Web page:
This problem is not insolvable. As you pointed out, a secure device can be built to securely transact. Or use a "bank" (but I don't like it because any centralization is against the design principle of Bitcoin).
For example, Bitcoins could be stored on a smartcard having a flexible e-paper display, flexible built-in keypad, and flexible LiPo battery . Withdrawing coins from the card could require a user typing in an amount and a pin code, and then using a smartphone to scan a QR code shown on the e-paper display (or sliding the card in the merchant's payment terminal, which would scan the QR code). The QR code would represent a signed Bitcoin transaction to a pre-programmed address whose private key sits on some online server, which is only used as an intermediary step before forwarding the coins to the final merchant. The smartcard would effectively never connect to an online device during its entire life, making it un-hackable without having physical access to it. Smartcards could also be manufactured in pairs, or triplets, etc, to have clones of them in order to have redundant backups of the Bitcoins in case of a loss of one of the cards. If you know about the Bitcoin blockchain, you might ask how the smartcard can sign transactions without access to the current blockchain. Well it is mathematically possible, because a transaction just consists of ECC-signing a few bytes representing the destination addresses.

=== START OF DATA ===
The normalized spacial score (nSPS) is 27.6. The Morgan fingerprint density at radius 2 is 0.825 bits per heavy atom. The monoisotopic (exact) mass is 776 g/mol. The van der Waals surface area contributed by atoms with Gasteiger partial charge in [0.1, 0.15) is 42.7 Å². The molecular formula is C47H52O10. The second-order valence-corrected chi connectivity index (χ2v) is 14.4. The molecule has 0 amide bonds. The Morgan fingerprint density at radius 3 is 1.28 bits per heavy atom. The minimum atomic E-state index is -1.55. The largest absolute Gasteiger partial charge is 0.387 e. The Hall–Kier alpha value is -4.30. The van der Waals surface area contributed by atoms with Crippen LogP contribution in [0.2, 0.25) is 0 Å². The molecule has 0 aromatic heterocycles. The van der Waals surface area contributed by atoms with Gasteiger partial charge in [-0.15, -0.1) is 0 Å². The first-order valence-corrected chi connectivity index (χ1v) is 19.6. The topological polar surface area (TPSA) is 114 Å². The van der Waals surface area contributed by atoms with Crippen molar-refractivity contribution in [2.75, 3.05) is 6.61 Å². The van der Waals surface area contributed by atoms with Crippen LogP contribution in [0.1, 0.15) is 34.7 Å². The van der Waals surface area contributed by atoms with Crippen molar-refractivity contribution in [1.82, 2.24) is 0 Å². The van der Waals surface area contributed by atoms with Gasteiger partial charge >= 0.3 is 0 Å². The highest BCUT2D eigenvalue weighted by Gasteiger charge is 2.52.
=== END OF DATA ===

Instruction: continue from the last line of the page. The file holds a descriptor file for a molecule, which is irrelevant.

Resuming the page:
Don't discard a technology because you are unable to comprehend it enough to think of solutions to address some of its flaws. (I do agree that addressing the security of Bitcoin wallets is of utmost importance.)